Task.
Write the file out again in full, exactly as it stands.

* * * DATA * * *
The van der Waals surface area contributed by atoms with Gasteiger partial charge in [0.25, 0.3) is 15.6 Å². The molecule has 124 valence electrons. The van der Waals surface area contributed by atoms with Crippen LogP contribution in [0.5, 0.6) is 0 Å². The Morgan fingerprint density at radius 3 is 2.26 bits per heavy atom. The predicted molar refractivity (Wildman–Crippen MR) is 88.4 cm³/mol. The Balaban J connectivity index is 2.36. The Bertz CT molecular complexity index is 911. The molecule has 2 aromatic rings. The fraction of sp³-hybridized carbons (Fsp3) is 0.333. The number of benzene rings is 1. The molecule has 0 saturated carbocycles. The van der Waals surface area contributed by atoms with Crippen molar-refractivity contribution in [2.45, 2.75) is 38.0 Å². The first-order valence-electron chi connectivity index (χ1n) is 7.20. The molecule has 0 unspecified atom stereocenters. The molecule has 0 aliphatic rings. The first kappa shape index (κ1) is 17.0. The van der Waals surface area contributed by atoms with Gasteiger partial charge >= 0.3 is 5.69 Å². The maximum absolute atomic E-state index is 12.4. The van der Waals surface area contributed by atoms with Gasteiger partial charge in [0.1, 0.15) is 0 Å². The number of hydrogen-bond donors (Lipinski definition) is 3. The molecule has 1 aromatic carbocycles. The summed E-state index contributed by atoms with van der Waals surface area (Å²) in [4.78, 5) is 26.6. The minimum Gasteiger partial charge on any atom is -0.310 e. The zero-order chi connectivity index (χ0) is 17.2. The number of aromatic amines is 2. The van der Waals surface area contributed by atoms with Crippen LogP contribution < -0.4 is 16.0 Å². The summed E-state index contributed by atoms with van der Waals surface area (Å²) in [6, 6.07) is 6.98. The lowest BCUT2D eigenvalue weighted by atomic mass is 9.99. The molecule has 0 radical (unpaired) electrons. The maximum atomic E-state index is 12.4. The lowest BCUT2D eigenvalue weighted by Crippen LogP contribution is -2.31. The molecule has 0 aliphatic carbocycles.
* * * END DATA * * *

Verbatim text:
The van der Waals surface area contributed by atoms with Gasteiger partial charge in [0.25, 0.3) is 15.6 Å². The molecule has 124 valence electrons. The van der Waals surface area contributed by atoms with Crippen LogP contribution in [0.5, 0.6) is 0 Å². The Morgan fingerprint density at radius 3 is 2.26 bits per heavy atom. The predicted molar refractivity (Wildman–Crippen MR) is 88.4 cm³/mol. The Balaban J connectivity index is 2.36. The Bertz CT molecular complexity index is 911. The molecule has 2 aromatic rings. The fraction of sp³-hybridized carbons (Fsp3) is 0.333. The number of benzene rings is 1. The molecule has 0 saturated carbocycles. The van der Waals surface area contributed by atoms with Crippen molar-refractivity contribution in [2.45, 2.75) is 38.0 Å². The first-order valence-electron chi connectivity index (χ1n) is 7.20. The molecule has 0 unspecified atom stereocenters. The molecule has 0 aliphatic rings. The first kappa shape index (κ1) is 17.0. The van der Waals surface area contributed by atoms with Gasteiger partial charge >= 0.3 is 5.69 Å². The maximum absolute atomic E-state index is 12.4. The van der Waals surface area contributed by atoms with Gasteiger partial charge in [0.1, 0.15) is 0 Å². The number of hydrogen-bond donors (Lipinski definition) is 3. The molecule has 1 aromatic carbocycles. The summed E-state index contributed by atoms with van der Waals surface area (Å²) in [4.78, 5) is 26.6. The minimum Gasteiger partial charge on any atom is -0.310 e. The zero-order chi connectivity index (χ0) is 17.2. The number of aromatic amines is 2. The van der Waals surface area contributed by atoms with Crippen LogP contribution < -0.4 is 16.0 Å². The summed E-state index contributed by atoms with van der Waals surface area (Å²) in [6, 6.07) is 6.98. The lowest BCUT2D eigenvalue weighted by atomic mass is 9.99. The molecule has 0 radical (unpaired) electrons. The maximum atomic E-state index is 12.4. The lowest BCUT2D eigenvalue weighted by Crippen LogP contribution is -2.31. The molecule has 0 aliphatic carbocycles.